So I’ve been thinking about this dude.
After the pretty gangbusters opening arc of Tom King’s Batman, Bane’s turned out to be the real villain of his first year or so - springing off of I Am Gotham through Steve Orlando’s gonzo fun filler Night of the Monster Men crossover into I Am Suicide under Mikel Janin, and the upcoming finale arc I Am Bane. It makes sense: he’s a major villain who can challenge Batman on a physical playing field that plays into the strengths Janin and Finch, his intellectual nature suits King, and he’s one of the most prominent anti-Batmen. I always thought he was probably the best of said anti-Batman bunch, in that he was the only one who was both on-point and not kind of painfully obvious (though Prometheus is also great, just not as a Batman villain). I liked him in what I read of Secret Six. I sure liked him in The Dark Knight Rises, even if he was ultimately kind of flat thematically as anything other than The Ultimate Nemesis. But what King had to say in an interview got me thinking:
Bane comes out of a conversation I had with Andy Khouri when he was my editor on Omega Men. He said, “Have you ever taken a close look at Bane?” I said, “Yeah, when I was a kid, I really liked that story, it was really frightening,” and he was like, “No, I mean have you ever really looked at that Chuck Dixon issue with his actual origin? Read it again, it’s the most fucked up thing ever.”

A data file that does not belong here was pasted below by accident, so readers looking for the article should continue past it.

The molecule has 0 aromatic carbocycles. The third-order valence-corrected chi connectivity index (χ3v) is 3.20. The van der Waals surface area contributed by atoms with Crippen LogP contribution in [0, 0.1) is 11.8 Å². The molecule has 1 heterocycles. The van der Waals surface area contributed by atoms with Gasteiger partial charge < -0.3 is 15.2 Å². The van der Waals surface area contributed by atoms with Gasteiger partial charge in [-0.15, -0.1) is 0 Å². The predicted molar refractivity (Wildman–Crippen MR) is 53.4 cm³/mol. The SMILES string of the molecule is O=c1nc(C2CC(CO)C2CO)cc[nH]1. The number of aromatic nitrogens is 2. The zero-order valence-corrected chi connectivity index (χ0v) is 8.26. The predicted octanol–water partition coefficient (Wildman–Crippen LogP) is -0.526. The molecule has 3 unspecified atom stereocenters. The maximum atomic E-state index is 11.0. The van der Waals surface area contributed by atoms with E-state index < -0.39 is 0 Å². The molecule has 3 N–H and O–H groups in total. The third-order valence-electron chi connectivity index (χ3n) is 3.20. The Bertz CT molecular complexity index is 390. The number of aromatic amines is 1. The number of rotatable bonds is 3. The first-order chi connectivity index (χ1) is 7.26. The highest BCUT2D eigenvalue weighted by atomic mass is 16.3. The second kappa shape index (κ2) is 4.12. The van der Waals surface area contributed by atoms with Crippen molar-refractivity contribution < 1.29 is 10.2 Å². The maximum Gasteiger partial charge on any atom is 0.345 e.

It wasn’t just that he was born in a prison, it was that he was born and stayed in this cell for 17 years, and every night, it flooded and he almost drowned, and he had to tread water and eat raw fish. Just the willpower of surviving, that his origin is like Conan’s origin, pushing that wheel until he’s the only one left.
So, I followed Mr. Khouri’s suggestion, and ended up checking out both issues of Dixon, Graham Nolan, Eduardo Barreto, Adrienne Roy and Bill Oakley’s two issues of Vengeance of Bane. And spurred on by that I happened to stumble on amypoodle’s semi-famous (acknowledged by no less than Grant Morrison as the closest he has to a ‘take’ on Bane) mindlessones post on him. And now, I have to agree: it is the most fucked-up thing ever. And Bane went from an interesting background presence to one of my conceptually favorite Bat-villains literally overnight, for the same reason Superboy Prime is my favorite evil Superman: he’s what happens to Batman when you burn away everything that makes him a hero, and leave only the power and the pain and the drive, pushed all the farther in absence of the rest.